Gabriel Luna | The Making of Tommy Miller

‘The Last of Us’ star speaks on the adaptation and cultivation of his character.

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Tamara Jiji

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O.N.S. sweater, CANALI pants, CARMINE boots, and DAVID YURMAN ring.

Expanding on an institution as fiercely beloved as The Last of Us is a tremendous feat. It is a delicate and seldom attempted act, one successfully executed by creators Craig Mazin and Neil Druckmann. Based on the post-apocalyptic video game of the same name, HBO’s The Last of Us follows Joel Miller (played by Pedro Pascal) as he’s tasked with smuggling and transporting young Ellie across the now-desolate United States. Debuting almost a decade after the video game’s initial release, HBO’s The Last of Us presents a storyline that both stays true to and expands upon the original plot of the game. 

Tommy Miller, former soldier and younger brother to Joel, is played by the multi-faceted Gabriel Luna. In this new adaptation we’re re-introduced to Tommy and learn more of his character, both above and beneath the surface. “Tommy is kind of both lion and lamb, I'd say. I think within him is somebody who's very kind of gentle in terms of family and love. I believe that he is a social creature, someone who believes in teamwork, allyship and family—all of which become apparent when the audience sees how both he and his brother Joel react to the circumstances and to the environment” Luna shares. 

Like his character, Luna was born and raised in Texas, and utilized this shared history to mold and shape Tommy. In the process of doing so, he went on to find that they share more in common beyond birthplace. “I think that we—the character and myself—we’re both sprung from the same dirt, and we understand what family means in my part of the world—that being Austin, Texas. I think that our skill sets are similar, there's a strength in Tommy, and a comfort in his ability that I think we both share. I think that there's a way of viewing the world, an approach to life, that is always looking for the most out of it.” Luna expands. 

Tommy, for those unfamiliar, is a rifle-bearing, sharp-eyed survivalist. One who acquired these qualities both from his military background and as a result of his need to protect himself from the creatures and environment before him. Taking on such a role requires mental and physical preparation, both of which Luna tapped into. “There were the two and a half months I spent with the games and further exploring the world and the trials that we were all enduring,” Luna recalls, “I also had my own relationship with my brother to draw on. I feel that my previous work has given me a certain skill set that was applicable right away. I think that all my comfort with the weapons—Tommy of course being a former Army sniper—and being well-trained with an M24, and a Remington 700… Having all that experience was helpful. The combat experience and of course the weapons training.”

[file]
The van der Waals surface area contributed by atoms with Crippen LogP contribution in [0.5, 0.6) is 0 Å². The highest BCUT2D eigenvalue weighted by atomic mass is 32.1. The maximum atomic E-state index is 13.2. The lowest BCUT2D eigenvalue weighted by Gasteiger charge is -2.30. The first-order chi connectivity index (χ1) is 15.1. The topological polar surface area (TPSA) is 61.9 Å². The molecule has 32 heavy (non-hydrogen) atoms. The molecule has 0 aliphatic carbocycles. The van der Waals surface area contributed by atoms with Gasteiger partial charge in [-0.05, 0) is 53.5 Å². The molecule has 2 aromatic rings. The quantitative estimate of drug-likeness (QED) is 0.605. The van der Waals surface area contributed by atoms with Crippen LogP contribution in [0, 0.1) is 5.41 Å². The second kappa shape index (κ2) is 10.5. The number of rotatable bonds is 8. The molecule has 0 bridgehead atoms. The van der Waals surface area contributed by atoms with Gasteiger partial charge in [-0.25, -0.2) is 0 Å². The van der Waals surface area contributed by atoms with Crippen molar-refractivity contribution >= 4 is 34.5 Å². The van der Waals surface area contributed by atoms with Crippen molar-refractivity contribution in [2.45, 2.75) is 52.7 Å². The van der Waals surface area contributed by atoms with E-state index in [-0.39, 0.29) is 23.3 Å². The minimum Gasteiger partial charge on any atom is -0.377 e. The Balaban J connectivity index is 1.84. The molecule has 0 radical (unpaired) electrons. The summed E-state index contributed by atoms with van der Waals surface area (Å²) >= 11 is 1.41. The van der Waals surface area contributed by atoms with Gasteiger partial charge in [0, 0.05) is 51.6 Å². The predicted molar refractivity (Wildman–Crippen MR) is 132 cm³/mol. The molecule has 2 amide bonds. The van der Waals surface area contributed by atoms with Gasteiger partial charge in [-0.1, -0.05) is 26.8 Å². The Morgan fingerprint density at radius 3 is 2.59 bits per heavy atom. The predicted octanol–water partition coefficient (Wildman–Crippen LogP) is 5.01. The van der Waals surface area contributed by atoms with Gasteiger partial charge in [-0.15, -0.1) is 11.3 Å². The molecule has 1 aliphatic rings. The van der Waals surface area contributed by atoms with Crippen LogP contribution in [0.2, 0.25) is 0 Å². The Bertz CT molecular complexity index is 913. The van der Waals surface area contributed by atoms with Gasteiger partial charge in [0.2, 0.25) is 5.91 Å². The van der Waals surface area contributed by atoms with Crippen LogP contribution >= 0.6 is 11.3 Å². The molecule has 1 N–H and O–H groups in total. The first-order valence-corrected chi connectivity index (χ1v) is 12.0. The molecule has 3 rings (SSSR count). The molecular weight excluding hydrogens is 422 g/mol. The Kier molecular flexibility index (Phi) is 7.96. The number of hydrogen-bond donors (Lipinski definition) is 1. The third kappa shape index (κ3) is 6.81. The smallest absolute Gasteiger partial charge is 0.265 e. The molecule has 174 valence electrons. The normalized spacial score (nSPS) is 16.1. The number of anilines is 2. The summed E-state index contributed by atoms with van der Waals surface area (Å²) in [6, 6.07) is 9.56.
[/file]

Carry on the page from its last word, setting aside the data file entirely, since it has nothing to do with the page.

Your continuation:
COS coat, GRAYSCALE top and pants, CHRISTIAN LOUBOUTIN shoes, and DAVID YURMAN ring.

The Last of Us was shot in Calgary, Alberta, Canada, and despite its distance from Luna’s hometown of Austin, Texas, the actor was able to find and establish a community within its borders. He says reminiscently, “I found it to be a very familiar place. It has a lot of qualities that remind me of home, remind me of Texas. I became very close with the Blackfoot Nation down in Southern Alberta. A lot of our stunt men and women were from the Blackfoot, and it was an incredible, enlightening experience to be with them and to learn more as an indigenous American—to learn more about myself through them.” 

With the adaptation of any project, whether it be book-to-movie, or in this case, video game-to-series, there’s bound to be backlash from the fans and admirers of the original work. Luna dove into this role with an acute awareness of this, and spoke on his personal experience with the response to his casting. “There is a lot of love and a lot of support and a lot of people ready to participate in our story, and then of course there are many who are resistant and pretty set in their scope of what someone of my ethnicity or background is allowed to portray. I'd hear ‘He’s not Tommy,' or ‘ Tommy isn't a Mexican guy,’ and this and that or the other—and those are the more tame responses that I've seen. But I've seen it even just in the last month, people loosening or opening their awareness and opening their mind to this possibility. Opening their ability to receive the character, to receive the soul of the character, the mind of the character, and the essence of the character and find that it is aligned with their perception of the character and their love for Tommy.”

The highly anticipated The Last of Us airs Sundays on HBO, prepped to shake the world as vigorously as the game did a decade ago. 

Photographed by Jonny Marlow

Styled by Avo Yermagyan

Groomer: Andrea Pezzillo

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The Last of Us, Gabriel Luna, HBO